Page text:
Edmund Blunden Sketch (1) 2023

After a lengthy pause, I am returning to the project of sketching portraits of the War Poets of The Great War. It’s been 3 years (!) since I did my sketch of Robert Graves, but I’m back with a portrait of Edmund Blunden, whom I featured on the blog once before. This time I’m including one of his other poems but please do follow the link to the previous Blunden post to read Thiepval Wood and the explanation of it.

Here is my sketch and the photo I used for reference (via Wikipedia).

Edmund Blunden as a young soldier

Les Halles d’Ypres by Edmund Blunden

A tangle of iron rods and spluttered beams,
On brickwork past the skill of a mason to mend:
A wall with a bright blue poster—odd as dreams
Is the city’s latter end.

A shapeless obelisk looms Saint Martin’s spire,
Now a lean aiming-mark for the German guns;
And the Cloth Hall crouches beside, disfigured with fire,
The glory of Flanders once.

Only the four square tower still bears the trace
Of beauty that was, and strong embattled age,
And gilded ceremonies and pride of place—
Before this senseless rage.

And still you may see (below the noon serene,
The mysterious, changeless vault of sharp blue light),
The pigeons come to the tower, and flaunt and preen,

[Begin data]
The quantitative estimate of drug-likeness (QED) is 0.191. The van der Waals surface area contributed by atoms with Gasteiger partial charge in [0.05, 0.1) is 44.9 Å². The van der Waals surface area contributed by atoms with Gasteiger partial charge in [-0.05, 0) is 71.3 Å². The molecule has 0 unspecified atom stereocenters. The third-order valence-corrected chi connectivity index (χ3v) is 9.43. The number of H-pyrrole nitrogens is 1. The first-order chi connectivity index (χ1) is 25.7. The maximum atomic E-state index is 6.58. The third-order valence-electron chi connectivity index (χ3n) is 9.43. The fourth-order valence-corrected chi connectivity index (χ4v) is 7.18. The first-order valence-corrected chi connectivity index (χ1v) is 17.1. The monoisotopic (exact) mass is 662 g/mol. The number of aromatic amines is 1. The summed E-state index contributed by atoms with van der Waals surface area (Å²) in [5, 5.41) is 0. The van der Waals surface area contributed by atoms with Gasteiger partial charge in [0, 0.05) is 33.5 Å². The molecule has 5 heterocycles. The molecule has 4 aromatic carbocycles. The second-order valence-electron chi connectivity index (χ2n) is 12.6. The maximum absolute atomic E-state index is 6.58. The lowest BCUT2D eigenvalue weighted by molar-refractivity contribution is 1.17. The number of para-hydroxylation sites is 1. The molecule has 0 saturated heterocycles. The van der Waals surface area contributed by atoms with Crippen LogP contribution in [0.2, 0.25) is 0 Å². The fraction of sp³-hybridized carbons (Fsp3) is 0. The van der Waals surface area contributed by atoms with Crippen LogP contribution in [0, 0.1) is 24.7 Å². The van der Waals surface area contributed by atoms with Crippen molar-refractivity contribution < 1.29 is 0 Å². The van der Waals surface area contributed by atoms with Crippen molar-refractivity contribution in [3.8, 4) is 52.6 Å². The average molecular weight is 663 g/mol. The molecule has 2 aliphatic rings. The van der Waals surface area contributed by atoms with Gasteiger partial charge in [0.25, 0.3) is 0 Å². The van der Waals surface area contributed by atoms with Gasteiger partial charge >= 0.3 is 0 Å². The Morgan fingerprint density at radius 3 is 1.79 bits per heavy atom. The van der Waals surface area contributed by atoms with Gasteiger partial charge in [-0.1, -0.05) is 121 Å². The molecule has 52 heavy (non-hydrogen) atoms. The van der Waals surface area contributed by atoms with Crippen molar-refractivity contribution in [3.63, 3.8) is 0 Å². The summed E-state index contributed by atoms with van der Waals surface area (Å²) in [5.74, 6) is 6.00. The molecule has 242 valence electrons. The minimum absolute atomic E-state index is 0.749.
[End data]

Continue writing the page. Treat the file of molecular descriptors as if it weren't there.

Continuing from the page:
And flicker in playful flight.

Sean Bothar (Old Road)

Follow the path of Sean Bothar
A haunted place where once stood homes
Feel the ghosts of An Gorta Mór
Lingering among the tumbled stones
Too poor to answer the immigrant call
Too weak to throw an American wake
Put to work building useless walls
In the mountains above Corrib’s Lake
This old road lined with hazel and gorse
Famine cottages with the family names
Bears the hoof prints of the pale rider’s horse
Bears witness to the oppressor’s shame
Two million souls lost to hunger’s grip,
The famine fever or the coffin ship

**A note: An Gorta Mór is ‘The Great Hunger’ referring to The Irish Potato Famine of the 1840s. The province of Connacht, where I live, was hit particularly hard by the famine and the evidence is all around us. Sean Bothar means Old Road in Irish and there is such a road near me and is featured in the header photo. An American Wake refers to a sendoff for anyone emigrating to the US, Canada or Australia, since the families would likely never see one another again. To those left behind it was as if their loved one had died. Thus the ‘wake’ to say goodbye.